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P20 Child presenting with paroxysmal atrio-ventricular heart block, a multi-disciplinary team approach
  1. Elaine Liston,
  2. Alison Buller
  1. Royal Hospital for Children, Glasgow


Clinical Pearl What the case involved: 16 month old female presented to local emergency department with short sudden episodes of floppiness and head dropping, followed by immediate return to normal self. Referred to regional centre for neurology review, 24 hour ECG noted marked bradycardia during episodes of head dropping. On cardiology review there were no abnormalities detected on examination, echo or 12 lead ECG. Multi-disciplinary team approach required to determine management. 24 hour ECG evidenced abrupt onset of complete atrio-ventricular block, ventricular standstill of up to 7 seconds with spontaneous recovery of atrio-ventricular conduction.

Pharmacist contribution: Literature reviewed and treatment options determined by multi-disciplinary team. Evidence strongly supportive of theophylline.1–3 Issues with prescribing and use of unlicensed medicines considered and authorisation obtained. Treatment commenced and 24hour ECG performed and analysed daily to determine effect of theophylline on number of atrio-ventricular block episodes. Pharmacokinetic knowledge applied to determine appropriate dose, dosage interval, interpretation of levels and response to treatment. A family centred care approach was taken throughout and parents understood and engaged with the treatment plan. A response to treatment was observed as demonstrated by reduced clinical symptoms, confirmed by ECG findings which showed a small reduction in the number of atrio-ventricular block episodes. However, parents and nursing staff reported notable drug side effects of sweating, agitation and bad behaviour two hours post dose, despite achieving therapeutic concentratrions. Parents also felt the frequency of drug administration required at home would be difficult to manage and they had a level of anxiety regarding the unpredictable frequency of the episodes and feeling the need to be in attendance at all times. In the long-term this could have significant implications for family life. On review the multi-disciplinary team and parents agreed the response to theophylline was not adequate enough for a long-term option and the patient proceeded to pacemaker insertion. All were in agreement that this was the correct decision.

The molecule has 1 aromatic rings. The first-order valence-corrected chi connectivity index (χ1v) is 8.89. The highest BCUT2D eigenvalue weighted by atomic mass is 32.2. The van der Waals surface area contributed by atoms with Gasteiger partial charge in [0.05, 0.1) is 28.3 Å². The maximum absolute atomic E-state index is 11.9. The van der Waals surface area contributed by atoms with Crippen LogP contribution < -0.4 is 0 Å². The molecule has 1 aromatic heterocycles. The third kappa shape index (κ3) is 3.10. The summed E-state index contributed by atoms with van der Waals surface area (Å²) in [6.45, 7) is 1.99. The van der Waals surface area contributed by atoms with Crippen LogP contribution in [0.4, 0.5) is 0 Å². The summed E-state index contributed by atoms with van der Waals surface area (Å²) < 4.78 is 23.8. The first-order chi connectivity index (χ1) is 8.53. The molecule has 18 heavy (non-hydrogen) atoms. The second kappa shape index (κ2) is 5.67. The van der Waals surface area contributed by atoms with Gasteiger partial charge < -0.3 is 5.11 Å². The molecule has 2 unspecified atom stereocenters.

Outcome Permanent pacemaker inserted, programmed to VVI mode. This mode will prevent bradycardia by pacing the ventricle if there is a loss of atrio-ventricular synchrony and inhibit ventricular pacing in response to intrinsic ventricular rhythm. Most recent pacing check: ventricular pacing 1.8% of the time = approx. 2.7hours/week

Lessons Learned Advantage of multi-disciplinary team approach to care. The benefits of engaging parents in discussions and treatment plans were highlighted and improved the patient and family journey. The multi-disciplinary team acknowledged this and will endeavour to apply this approach in the future. The multi-disciplinary team improved their knowledge of the processes involved when using unlicensed medicines and the complex issues around this. The processes followed in this scenario confirmed the importance of evidence and research to plan future novel treatment options.


  1. Dai AI, Demiryurek AT. Effectiveness oral theophylline, piracetam and iron treatments in children with simple breath-holding spells. Journal of Child Neurology 2020;35:25-30.

  2. Garg M, Goraya JS. Treatment of cyanotic breath-holding spells with oral theophylline in a 10 year old boy. Journal of Child Neurology 2015;30:919-921.

  3. Carano N, Bo I, Zanetti E, et al. Glycopyrrolate and theophylline for the treatment of severe pallid breath-holding spells. Pediatrics 2013;131:1280-1283.

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